The countrys mounting debt problems have been flagged by country experts over recent years, with its score falling by 16.6 points since 2010 in tandem with Cyprus the Cypriot crisis has merely brought these solvency issues into focus.
Slovenia is considered somewhat less risky than Cyprus, overall, yet its bank stability has been downgraded further since December by 0.3 points to a new low of 4.7 out of 10.
Yet the gloom is not region-wide. All of CEEs A-rated sovereigns residing in the second of ECRs five-tiered groups have avoided score declines this quarter. The Czech Republic, Estonia, Slovakia and Poland might be vulnerable to the weakened export climate, but with more favourable fiscal dynamics and political environments, including stronger institutions and policymaking attributes, they are remarkably fine-tuned to withstand the worst of Europes debt crisis.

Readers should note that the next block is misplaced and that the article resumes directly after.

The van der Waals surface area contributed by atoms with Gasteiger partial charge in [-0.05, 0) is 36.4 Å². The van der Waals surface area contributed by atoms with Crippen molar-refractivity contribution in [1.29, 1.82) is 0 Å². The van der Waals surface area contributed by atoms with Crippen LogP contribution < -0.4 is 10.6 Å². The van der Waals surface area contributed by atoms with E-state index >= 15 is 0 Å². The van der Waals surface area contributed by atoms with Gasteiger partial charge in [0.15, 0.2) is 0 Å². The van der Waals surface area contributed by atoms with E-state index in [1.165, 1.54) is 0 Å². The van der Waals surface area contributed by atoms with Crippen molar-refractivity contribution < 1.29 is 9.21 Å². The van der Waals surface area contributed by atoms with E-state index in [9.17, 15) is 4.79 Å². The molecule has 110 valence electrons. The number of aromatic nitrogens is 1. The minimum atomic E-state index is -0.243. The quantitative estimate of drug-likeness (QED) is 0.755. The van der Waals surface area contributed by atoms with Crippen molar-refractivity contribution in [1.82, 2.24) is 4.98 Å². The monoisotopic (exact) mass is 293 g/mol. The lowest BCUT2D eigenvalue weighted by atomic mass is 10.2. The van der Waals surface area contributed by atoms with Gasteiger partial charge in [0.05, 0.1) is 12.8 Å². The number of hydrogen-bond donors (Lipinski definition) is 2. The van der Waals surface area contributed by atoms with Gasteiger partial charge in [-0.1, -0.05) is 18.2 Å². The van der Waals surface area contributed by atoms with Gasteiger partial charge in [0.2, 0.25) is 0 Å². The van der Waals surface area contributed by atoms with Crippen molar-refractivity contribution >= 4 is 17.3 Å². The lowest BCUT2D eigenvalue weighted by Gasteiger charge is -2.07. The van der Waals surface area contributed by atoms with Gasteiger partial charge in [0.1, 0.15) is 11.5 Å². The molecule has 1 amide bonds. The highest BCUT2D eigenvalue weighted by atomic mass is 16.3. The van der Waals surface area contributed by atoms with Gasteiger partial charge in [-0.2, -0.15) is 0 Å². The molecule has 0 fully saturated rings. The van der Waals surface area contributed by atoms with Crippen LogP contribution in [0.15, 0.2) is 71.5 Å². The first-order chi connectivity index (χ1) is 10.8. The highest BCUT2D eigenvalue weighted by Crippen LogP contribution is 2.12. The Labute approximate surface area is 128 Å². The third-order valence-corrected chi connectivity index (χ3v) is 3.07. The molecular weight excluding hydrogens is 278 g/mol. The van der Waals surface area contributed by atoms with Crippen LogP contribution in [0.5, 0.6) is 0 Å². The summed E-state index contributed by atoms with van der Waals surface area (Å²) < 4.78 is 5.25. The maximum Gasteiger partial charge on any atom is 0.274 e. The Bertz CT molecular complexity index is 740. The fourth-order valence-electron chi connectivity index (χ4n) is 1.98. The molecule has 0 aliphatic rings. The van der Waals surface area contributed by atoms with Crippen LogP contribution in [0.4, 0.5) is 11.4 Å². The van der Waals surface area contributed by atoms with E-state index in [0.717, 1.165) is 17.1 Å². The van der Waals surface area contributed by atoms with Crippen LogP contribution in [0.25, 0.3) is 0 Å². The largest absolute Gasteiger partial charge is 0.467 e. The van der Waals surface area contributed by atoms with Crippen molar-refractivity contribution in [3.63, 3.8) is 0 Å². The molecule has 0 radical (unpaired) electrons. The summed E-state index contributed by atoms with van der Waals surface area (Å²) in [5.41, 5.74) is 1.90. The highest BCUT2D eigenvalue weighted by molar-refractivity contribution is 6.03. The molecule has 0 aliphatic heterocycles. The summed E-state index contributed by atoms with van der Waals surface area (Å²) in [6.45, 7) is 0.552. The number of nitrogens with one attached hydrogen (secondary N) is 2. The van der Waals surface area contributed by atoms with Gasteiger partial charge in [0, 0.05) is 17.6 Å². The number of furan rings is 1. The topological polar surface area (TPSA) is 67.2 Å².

Indeed, with increased scores for the Czech Republic and Slovakia since December, there are now three countries in the region Estonia is the other with scores marginally exceeding 70 points out of 100. Forty or more points separate that triumvirate from high-risk, tier-five Montenegro and Bosnia-Herzegovina.
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